Tuesday, April 08, 2014

Young Workers Aren’t as Smart as they Think They Are

But they’re smarter than the rest of us

If you think the youngest generation of workers is hard to comprehend sometimes, you’re not alone. About two-thirds of companies around the world consider themselves deficient in developing millennial leadership according to
Deloitte’s 2014 Global Human Capital Trends. And less than one in twenty companies (5%) rated themselves as “excellent” in that area.

Part of the trouble with developing young talent, Deloitte says, is that millennials—generally considered to be those in the 18-35 age group--approach their careers very differently than previous generations. They expect to rise fast, and if they don’t, they look for other opportunities. Deloitte’s data showed that only 55 percent of millennials say they are loyal to their companies (compared to 69 percent of other generations). This means it’s important for companies to find ways to help young talent see the opportunities within their companies.

Our Take: If you have disgruntled, underperforming or otherwise disengaged young people on your payroll, talk a closer look at the manager or your hiring practices. Most employees, particularly young people, come into a new job with a strong work ethic and the best of intentions. Something has to happen along the way to derail them. In most cases, they’re not in the right job, they’re not working for the right type of manager or they’re not assigned to the right kind of team.

Here’s more from the Deloitte research:

1. Millennials want face time. 
Spending time with senior leadership is one way to convince employees that they, too, could eventually rise to that level.

2. They want to jump around. Millennials in the business world are fickle. They want to explore new opportunities far more quickly than past generations. They’re not necessarily job hoppers, but they value the opportunity to move around organizations—not just for promotions, but also horizontally. An employee who spends a year in sales might appreciate the opportunity to work in a different department for a while if their skills are a fit. And if that employee has leadership potential, it’s all the more valuable to the organization to give them a better-rounded look at the company.

3. They need a different type of manager. Research says organizations need to shift the mindset of what a good manager does away from hitting those departmental goals—which rely on what he calls talent consumption (or, put less kindly, talent hoarding)—to graduating employees into better positions—or talent production. That shift would serve to give companies a better sense for their managers’ talent development skills while giving young talent the opportunity to grow.

Our Take: Here’s what we’ve learned here at HB. Millennials are like young workers of the past in some regards: They want to be challenged right away and to find meaningful work right away. They are highly motivated and willing to work long hours—IF they see a potential payoff (not necessarily monetary). They are highly adaptable. They don’t think their elders “paid their dues” as much as their elders claim they did. They think the academic world is directly transferable to the real-world (i.e. book knowledge directly applies, everything is fair and everyone at the company is as smart and motivated as they are).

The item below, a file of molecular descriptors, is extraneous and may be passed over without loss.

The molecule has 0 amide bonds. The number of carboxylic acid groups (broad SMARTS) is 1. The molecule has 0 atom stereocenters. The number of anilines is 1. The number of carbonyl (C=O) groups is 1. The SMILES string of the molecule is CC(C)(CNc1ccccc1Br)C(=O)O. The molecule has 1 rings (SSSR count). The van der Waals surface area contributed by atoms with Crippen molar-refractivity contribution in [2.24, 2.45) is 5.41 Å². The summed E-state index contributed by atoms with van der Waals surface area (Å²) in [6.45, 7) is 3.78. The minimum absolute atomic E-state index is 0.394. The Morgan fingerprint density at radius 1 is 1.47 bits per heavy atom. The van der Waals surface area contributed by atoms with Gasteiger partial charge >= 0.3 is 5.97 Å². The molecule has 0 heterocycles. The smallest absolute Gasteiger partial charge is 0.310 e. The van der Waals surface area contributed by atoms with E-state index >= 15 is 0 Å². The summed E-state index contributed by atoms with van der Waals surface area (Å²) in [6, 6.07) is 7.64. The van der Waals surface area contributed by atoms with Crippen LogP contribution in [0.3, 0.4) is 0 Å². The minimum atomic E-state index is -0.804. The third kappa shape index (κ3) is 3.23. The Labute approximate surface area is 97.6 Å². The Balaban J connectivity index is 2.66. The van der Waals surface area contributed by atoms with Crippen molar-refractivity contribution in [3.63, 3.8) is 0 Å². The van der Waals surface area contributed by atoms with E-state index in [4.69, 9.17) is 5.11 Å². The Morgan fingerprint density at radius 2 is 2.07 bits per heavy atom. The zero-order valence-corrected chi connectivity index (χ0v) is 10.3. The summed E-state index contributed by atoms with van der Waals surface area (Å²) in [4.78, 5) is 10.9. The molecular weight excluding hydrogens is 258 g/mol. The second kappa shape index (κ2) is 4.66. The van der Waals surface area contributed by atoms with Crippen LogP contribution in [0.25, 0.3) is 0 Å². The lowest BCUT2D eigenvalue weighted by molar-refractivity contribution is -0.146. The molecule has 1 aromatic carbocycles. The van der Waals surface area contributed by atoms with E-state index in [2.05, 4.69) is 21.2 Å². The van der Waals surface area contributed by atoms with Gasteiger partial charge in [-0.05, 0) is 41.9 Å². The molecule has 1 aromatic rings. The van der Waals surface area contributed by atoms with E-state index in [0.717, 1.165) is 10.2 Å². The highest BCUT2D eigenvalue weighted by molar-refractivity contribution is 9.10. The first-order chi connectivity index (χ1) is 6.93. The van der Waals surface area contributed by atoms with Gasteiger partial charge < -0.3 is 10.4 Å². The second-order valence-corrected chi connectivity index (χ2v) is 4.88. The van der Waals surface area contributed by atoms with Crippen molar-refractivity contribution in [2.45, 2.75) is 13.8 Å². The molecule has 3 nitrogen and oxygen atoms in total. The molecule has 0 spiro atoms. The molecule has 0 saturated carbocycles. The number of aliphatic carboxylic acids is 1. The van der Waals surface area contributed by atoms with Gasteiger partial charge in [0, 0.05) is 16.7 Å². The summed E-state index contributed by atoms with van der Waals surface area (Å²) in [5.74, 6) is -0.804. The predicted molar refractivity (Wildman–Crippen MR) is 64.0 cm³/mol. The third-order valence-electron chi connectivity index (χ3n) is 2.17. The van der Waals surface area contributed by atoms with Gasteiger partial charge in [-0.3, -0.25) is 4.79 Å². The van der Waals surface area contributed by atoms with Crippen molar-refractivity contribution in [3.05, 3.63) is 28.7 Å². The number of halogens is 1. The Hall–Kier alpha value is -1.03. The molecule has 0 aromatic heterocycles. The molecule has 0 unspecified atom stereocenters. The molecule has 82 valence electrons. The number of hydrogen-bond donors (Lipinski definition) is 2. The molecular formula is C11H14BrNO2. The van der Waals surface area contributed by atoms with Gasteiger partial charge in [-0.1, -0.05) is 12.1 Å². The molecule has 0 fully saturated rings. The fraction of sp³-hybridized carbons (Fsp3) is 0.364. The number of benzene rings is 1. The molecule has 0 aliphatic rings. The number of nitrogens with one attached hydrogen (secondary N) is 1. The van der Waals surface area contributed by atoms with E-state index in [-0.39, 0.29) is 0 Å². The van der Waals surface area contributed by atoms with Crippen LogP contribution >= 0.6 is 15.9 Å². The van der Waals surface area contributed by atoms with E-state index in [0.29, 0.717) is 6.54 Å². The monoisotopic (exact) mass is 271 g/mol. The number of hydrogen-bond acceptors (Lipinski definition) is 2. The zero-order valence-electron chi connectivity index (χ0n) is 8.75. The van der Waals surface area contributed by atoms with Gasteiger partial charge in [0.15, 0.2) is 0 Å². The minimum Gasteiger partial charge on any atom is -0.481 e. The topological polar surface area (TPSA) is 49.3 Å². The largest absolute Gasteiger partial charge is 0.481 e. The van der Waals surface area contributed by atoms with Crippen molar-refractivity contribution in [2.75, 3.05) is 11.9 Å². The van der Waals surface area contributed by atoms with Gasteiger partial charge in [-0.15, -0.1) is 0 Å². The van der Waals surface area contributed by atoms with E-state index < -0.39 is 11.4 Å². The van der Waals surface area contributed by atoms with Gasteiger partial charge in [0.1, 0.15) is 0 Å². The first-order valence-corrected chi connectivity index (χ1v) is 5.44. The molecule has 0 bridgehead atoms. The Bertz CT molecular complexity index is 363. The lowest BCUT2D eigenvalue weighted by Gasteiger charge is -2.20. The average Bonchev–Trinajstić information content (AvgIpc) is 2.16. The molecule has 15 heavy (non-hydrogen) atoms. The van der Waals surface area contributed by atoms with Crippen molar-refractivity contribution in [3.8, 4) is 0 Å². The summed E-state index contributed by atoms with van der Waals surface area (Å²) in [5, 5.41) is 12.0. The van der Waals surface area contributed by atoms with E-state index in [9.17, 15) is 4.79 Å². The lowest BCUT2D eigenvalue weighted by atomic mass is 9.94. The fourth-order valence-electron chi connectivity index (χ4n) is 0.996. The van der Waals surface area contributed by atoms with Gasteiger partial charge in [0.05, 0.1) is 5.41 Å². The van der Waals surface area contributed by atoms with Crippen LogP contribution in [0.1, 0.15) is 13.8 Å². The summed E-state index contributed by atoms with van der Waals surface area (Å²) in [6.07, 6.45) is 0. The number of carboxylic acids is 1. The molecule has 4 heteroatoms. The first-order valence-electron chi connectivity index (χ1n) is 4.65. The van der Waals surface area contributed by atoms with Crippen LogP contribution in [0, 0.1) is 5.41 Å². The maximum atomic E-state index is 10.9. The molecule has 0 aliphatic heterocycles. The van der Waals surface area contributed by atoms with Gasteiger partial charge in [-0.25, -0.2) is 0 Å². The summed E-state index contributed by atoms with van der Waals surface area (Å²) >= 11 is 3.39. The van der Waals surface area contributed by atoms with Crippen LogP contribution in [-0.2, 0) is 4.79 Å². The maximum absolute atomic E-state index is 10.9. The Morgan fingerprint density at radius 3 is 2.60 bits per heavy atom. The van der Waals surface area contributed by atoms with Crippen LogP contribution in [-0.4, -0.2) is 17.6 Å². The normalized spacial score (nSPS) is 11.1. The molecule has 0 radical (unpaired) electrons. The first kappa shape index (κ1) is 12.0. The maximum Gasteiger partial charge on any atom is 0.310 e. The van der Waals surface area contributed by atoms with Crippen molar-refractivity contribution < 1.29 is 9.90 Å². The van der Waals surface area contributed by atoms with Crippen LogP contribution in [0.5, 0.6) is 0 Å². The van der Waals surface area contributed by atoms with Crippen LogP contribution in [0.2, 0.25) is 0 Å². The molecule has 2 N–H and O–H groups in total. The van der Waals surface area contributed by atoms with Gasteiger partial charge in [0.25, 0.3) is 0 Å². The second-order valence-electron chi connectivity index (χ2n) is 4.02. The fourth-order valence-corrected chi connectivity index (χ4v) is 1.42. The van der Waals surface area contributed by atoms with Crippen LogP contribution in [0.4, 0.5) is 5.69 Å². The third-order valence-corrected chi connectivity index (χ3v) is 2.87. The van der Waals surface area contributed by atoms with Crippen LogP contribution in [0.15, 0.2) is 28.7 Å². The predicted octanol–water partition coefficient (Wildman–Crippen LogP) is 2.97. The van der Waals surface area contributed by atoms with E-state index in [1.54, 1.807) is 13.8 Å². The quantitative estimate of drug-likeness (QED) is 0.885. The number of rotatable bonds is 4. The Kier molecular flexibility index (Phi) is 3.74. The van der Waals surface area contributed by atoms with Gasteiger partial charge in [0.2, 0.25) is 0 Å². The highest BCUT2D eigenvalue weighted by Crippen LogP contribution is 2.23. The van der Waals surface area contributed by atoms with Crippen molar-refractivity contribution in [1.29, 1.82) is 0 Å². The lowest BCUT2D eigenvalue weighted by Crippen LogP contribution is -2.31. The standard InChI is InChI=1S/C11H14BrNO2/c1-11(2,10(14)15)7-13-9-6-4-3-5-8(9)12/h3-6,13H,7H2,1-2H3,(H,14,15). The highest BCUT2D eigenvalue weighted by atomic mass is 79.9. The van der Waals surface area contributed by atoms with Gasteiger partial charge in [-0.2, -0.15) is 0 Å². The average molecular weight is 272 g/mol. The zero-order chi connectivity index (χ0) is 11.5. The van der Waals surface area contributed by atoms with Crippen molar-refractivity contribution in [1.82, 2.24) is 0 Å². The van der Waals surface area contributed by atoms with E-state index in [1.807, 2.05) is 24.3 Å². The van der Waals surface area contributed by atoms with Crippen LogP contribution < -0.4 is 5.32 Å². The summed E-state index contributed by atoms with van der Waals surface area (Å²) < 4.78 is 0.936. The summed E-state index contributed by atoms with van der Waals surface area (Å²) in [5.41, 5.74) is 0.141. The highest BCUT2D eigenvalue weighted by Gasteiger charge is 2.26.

Here are some ways in which we’ve found millenials are different. Obviously, they are far more technologically savvy than the rest of us. They should be. They’re digital natives, not digital adopters, who grew up with technology, mobile and social etc.—they didn’t really have to learn it. They only try to perfect it.

Contrary to popular opinion, Millennials WILL pick up the phone and talk to people and they will network and meet people face-to-face. Texting and social media is their preferred form of communication, but they will use more traditional forms of communication if their job requires it. The upside is they tend to be fast learners. Give them a little training and guidance and they will not only rise to the challenge, they will do it well.

While there is no shortage of 20-something CEOs heading multibillion dollar tech startups, it’s not all about the money for this generation. They want meaningful work and real-life experiences—they tend to be less about the money than their Boomer parents and Gen X elders. Even those working at law firms, investment banks and tech startups want work/life balance. And while the stereotype is that Millennials are not “joiners”—i.e. they don’t automatically join their industry trade association, professional society, community board or religious organization--they will join communities, both real and virtual ones, if the community can convince them of the true value in belonging.


Remember, Millennials come out of school with a built in network of connections that’s hundreds of times larger than the networks previous generations had so early in life. They don’t need to join an organization just for networking purposes.

Our blog has more, as does the FREE Resources page of our website.


TAGS: Millennials in the workplace, recruiting and retaining talent, Deloitte’s 2014 Global Human Capital Trends,

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